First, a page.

Usually the fall production at the Great American Melodrama is quite satisfying. The productions usually have lots of humor, silly song parodies and some slapstick humor.
The latest production, “Sheer-Luck Holmes,” takes the silliness one step further and combined with the terrific Vaudeville Revue, “A Salute to the Film Musical,” makes for a very satisfying and exciting evening.
Directed and choreographed by former Melodrama artistic director Eric Hoit and written by the prolific Ben E. Millet, managing director of the Desert Star Playhouse in Murray, Utah, “Sheer-Luck Holmes” is a very funny and crazy play.
Philip David Black is a terrific Holmes, aided by his friend Dr. Watson, played very well by D.J. Canaday. The two make a strong and determined duo, who burst into song as they try to put together the clues.
A very funny running gag is when the pair bursts into a parody version of “Reviewing the Situation” from the play “Oliver!” whenever they are trying to determine a change in the investigation.
The plot involves the murder of three important archeologists, Sir Blackstone, Professor Plum and Colonel Mustard — yes, there are several references to the game of “Clue” throughout the play — who have discovered the key to a fortune in an Egyptian pyramid.
Holmes and Watson finally travel to Egypt to solve the case.
Along the way they become several silly characters.
Billy Breed returns to the Melodrama to play both Sir Blackstone and his evil twin brother Lord Blackstone. Breed is hysterical as he plays the villain with much gusto, relishing in the boos and hisses from the audience.
Alex Sheets plays not only Plum and Mustard in Act One, but is very funny as an Egyptian market vendor/assassin for hire, in Act Two.
Newcomer Bethany Rowe plays Blackstone’s niece Gwendolyn Periwinkle, who catches the eye of Watson. Rowe is very cute in the role and gets a big physical scene where she is hypnotized, and at one time becomes a monkey and a sumo wrestler right in front of the stage, interacting and actually wrestling with an audience member. Rowe handles the physical comedy with great gusto and is hysterical.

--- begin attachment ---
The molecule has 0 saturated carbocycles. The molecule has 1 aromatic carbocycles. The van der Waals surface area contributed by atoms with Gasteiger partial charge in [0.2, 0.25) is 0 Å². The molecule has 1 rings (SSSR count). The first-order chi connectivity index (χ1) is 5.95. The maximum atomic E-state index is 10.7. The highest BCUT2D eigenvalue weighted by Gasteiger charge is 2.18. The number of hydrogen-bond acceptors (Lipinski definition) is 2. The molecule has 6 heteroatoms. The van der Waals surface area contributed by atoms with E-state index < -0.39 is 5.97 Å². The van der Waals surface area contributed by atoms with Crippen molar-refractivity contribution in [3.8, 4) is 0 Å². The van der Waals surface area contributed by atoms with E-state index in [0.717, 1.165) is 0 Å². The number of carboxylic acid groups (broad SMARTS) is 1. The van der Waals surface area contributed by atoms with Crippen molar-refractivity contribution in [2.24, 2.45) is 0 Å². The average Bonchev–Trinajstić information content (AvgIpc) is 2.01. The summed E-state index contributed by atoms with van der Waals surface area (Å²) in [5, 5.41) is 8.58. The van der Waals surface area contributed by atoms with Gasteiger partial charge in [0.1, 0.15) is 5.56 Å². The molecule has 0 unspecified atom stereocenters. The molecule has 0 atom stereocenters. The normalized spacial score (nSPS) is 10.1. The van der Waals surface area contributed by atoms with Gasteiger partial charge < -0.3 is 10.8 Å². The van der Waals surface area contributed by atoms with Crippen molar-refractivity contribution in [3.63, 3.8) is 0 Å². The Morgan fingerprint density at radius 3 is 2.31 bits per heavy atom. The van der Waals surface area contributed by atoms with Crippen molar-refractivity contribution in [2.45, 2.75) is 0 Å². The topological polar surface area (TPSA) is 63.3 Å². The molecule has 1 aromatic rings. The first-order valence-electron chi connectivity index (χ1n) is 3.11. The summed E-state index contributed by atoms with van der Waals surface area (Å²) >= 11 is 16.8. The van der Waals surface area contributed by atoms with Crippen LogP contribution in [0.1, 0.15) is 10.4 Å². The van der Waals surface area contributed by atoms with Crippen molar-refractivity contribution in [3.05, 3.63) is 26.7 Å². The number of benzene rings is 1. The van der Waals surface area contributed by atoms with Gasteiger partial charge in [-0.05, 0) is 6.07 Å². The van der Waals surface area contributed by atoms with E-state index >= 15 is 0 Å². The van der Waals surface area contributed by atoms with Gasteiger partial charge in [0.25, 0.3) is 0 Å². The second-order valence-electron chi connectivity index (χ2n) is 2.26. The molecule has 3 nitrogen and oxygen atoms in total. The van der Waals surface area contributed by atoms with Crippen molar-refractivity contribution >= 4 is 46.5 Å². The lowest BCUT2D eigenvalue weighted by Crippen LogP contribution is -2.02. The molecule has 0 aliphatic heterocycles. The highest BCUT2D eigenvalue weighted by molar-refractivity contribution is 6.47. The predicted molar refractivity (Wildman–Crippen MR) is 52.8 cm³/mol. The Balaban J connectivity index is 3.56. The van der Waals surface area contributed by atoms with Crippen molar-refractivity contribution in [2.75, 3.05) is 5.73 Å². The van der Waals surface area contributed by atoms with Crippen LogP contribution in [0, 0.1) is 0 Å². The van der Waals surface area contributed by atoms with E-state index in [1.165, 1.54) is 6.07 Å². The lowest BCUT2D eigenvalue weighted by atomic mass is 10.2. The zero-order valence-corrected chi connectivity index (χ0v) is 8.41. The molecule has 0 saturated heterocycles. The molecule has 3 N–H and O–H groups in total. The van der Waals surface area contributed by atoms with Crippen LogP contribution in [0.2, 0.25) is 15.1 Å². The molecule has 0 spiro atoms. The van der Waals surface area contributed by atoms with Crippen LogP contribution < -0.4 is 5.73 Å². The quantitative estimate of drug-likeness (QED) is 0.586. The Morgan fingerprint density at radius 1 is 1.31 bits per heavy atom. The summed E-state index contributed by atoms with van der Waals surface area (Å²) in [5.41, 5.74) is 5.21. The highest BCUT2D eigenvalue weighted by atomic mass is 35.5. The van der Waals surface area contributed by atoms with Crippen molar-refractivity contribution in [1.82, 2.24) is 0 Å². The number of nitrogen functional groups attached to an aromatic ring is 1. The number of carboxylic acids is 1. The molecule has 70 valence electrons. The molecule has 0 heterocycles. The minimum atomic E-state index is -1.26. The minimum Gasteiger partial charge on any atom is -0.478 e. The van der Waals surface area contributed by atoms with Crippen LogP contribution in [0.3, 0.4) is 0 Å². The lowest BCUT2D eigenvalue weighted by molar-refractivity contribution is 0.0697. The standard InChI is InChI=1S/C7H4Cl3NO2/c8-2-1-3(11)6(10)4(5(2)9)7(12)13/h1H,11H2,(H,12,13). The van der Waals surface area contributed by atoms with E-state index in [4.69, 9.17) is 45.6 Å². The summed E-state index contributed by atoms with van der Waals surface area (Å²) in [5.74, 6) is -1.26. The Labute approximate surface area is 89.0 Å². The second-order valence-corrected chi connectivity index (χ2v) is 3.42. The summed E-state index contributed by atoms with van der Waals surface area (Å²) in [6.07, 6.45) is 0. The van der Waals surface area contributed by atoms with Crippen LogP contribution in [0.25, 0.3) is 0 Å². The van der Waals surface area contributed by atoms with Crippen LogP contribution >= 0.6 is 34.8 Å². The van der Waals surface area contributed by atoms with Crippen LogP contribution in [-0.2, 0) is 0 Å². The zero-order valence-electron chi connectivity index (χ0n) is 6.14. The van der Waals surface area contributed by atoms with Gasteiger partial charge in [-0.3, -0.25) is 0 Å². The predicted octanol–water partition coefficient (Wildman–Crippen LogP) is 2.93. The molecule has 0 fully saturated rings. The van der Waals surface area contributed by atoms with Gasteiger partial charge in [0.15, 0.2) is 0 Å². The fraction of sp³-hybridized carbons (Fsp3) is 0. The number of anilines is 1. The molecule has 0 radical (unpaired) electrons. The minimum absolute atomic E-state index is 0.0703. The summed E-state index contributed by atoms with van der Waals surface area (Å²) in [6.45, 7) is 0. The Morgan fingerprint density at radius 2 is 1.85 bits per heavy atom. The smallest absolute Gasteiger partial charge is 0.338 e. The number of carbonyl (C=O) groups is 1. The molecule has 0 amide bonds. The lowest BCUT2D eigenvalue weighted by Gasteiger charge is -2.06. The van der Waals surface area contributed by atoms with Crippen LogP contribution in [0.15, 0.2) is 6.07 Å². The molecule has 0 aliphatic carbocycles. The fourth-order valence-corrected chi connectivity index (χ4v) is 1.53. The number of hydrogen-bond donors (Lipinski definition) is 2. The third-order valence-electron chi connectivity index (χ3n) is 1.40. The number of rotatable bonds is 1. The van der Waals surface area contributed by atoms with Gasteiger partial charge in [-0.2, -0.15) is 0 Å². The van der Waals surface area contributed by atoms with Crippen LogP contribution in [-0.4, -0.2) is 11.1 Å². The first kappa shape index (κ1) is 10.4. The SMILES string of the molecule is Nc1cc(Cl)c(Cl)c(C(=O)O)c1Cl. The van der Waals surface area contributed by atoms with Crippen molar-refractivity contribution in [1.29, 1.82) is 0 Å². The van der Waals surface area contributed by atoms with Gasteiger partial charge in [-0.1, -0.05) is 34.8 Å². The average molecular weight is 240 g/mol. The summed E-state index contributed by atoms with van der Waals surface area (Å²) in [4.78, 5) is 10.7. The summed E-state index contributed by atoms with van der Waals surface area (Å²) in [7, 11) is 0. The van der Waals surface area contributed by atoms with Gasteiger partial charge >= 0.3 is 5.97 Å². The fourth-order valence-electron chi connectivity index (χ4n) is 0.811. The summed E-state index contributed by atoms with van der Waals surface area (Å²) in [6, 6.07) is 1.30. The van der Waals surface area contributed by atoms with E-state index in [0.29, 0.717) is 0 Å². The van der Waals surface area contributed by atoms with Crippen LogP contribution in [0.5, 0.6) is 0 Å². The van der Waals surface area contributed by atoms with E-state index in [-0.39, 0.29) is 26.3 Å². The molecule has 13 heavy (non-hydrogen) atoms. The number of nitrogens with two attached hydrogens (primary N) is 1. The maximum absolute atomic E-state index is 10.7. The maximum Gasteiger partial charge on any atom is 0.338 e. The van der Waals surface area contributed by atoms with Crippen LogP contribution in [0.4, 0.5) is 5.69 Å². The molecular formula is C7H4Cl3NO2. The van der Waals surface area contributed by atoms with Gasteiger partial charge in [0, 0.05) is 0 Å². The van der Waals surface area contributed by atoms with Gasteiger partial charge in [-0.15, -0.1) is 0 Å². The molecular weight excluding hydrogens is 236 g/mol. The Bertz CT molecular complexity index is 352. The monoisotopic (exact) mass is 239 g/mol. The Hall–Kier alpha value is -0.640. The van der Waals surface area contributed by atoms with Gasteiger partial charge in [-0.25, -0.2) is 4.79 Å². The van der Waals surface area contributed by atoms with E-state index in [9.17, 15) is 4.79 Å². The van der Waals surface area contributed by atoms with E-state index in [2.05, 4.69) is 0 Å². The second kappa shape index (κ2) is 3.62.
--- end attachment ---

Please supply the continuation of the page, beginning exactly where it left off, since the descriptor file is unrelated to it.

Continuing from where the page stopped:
Steven Freitas plays Adam Nevilton, a mousy curator at a museum, who is engaged to Eve Blankenship, played by the very funny Crystal Davidson, who might not be all she seems to be. There are some very cute scenes between Adam and Eve, that are very humorous.
The cast is rounded up by Jacqueline Hildebrand who is a scream as Gwendolyn’s old and gaseous nanny.
The action flows at a fast and funny pace and Hoit does a terrific job throwing in parody songs and choreography throughout. The script is terrific and pun-filled with references to several classic musicals, including “My Fair Lady” and “Camelot.”
The set design by Brian Williams and costume design by Renee Van Niel is terrific as well.
The vaudeville revue is called “A Salute to the Film Musical,” and it too is directed and choreographed by Hoit.
The cast does a terrific job, starting with a take-off of the “Wizard of Oz,” with different casting. Hildebrand is extremely funny and cute, playing Shirley Temple as Dorothy. It wouldn’t be fair to reveal the other characters in the skit, so look for some funny surprises.
There is a medley of recording from different films, which features the different types of dance moves through the years. It is very fun and Sheets is particularly brilliant as he makes a quick on-stage change from “Jailhouse Rock” to “Saturday Night Fever” to “Grease.”
There is a sweet rendition of the Oscar winning song “Falling Alone” from “Once” that became a Broadway hit after. Sheets on guitar and musical director Sarah Wussow on the piano are outstanding in the duet, aided by Black on guitar and Rowe on the mandolin.
The revue ends with a wacky version of “The Sound of Music” starring dogs.
I don’t think I have ever seen a standing ovation at the end of a revue before, but it was deserved.
The entire evening was thoroughly satisfying and would be a great night out for the entire family. Get your tickets as soon as you can.
A on the Brad-O-Meter